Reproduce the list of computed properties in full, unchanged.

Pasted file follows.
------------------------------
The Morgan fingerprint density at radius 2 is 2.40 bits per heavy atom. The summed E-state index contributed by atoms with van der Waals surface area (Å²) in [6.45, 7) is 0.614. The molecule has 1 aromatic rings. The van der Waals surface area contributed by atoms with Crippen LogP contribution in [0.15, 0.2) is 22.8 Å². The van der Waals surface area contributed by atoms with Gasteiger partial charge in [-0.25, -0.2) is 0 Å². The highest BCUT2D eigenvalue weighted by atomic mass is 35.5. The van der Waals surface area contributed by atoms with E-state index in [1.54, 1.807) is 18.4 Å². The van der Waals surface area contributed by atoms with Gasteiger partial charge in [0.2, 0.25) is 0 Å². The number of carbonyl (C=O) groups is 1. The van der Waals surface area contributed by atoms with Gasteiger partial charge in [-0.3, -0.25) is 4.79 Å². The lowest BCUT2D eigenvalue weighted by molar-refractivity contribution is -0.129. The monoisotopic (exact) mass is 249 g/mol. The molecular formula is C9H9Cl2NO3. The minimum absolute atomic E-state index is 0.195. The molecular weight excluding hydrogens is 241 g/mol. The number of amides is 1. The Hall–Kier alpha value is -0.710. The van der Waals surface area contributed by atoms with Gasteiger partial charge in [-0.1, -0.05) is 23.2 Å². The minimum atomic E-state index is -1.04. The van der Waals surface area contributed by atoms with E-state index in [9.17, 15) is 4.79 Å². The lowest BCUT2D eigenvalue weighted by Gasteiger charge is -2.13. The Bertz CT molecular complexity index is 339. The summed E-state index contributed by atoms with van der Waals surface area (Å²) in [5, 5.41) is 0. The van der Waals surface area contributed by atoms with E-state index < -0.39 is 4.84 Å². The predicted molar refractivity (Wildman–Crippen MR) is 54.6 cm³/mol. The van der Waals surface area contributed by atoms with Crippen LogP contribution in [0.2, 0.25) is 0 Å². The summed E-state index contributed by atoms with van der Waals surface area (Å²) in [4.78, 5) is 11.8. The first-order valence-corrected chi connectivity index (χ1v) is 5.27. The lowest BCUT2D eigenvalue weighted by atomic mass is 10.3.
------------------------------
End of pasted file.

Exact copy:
The Morgan fingerprint density at radius 2 is 2.40 bits per heavy atom. The summed E-state index contributed by atoms with van der Waals surface area (Å²) in [6.45, 7) is 0.614. The molecule has 1 aromatic rings. The van der Waals surface area contributed by atoms with Crippen LogP contribution in [0.15, 0.2) is 22.8 Å². The van der Waals surface area contributed by atoms with Gasteiger partial charge in [-0.25, -0.2) is 0 Å². The highest BCUT2D eigenvalue weighted by atomic mass is 35.5. The van der Waals surface area contributed by atoms with E-state index in [1.54, 1.807) is 18.4 Å². The van der Waals surface area contributed by atoms with Gasteiger partial charge in [0.2, 0.25) is 0 Å². The number of carbonyl (C=O) groups is 1. The van der Waals surface area contributed by atoms with Gasteiger partial charge in [-0.3, -0.25) is 4.79 Å². The lowest BCUT2D eigenvalue weighted by molar-refractivity contribution is -0.129. The monoisotopic (exact) mass is 249 g/mol. The molecular formula is C9H9Cl2NO3. The minimum absolute atomic E-state index is 0.195. The molecular weight excluding hydrogens is 241 g/mol. The number of amides is 1. The Hall–Kier alpha value is -0.710. The van der Waals surface area contributed by atoms with Gasteiger partial charge in [-0.1, -0.05) is 23.2 Å². The minimum atomic E-state index is -1.04. The van der Waals surface area contributed by atoms with E-state index in [9.17, 15) is 4.79 Å². The lowest BCUT2D eigenvalue weighted by Gasteiger charge is -2.13. The Bertz CT molecular complexity index is 339. The summed E-state index contributed by atoms with van der Waals surface area (Å²) in [5, 5.41) is 0. The van der Waals surface area contributed by atoms with E-state index < -0.39 is 4.84 Å². The predicted molar refractivity (Wildman–Crippen MR) is 54.6 cm³/mol. The van der Waals surface area contributed by atoms with Crippen LogP contribution in [0.2, 0.25) is 0 Å². The summed E-state index contributed by atoms with van der Waals surface area (Å²) in [4.78, 5) is 11.8. The first-order valence-corrected chi connectivity index (χ1v) is 5.27. The lowest BCUT2D eigenvalue weighted by atomic mass is 10.3.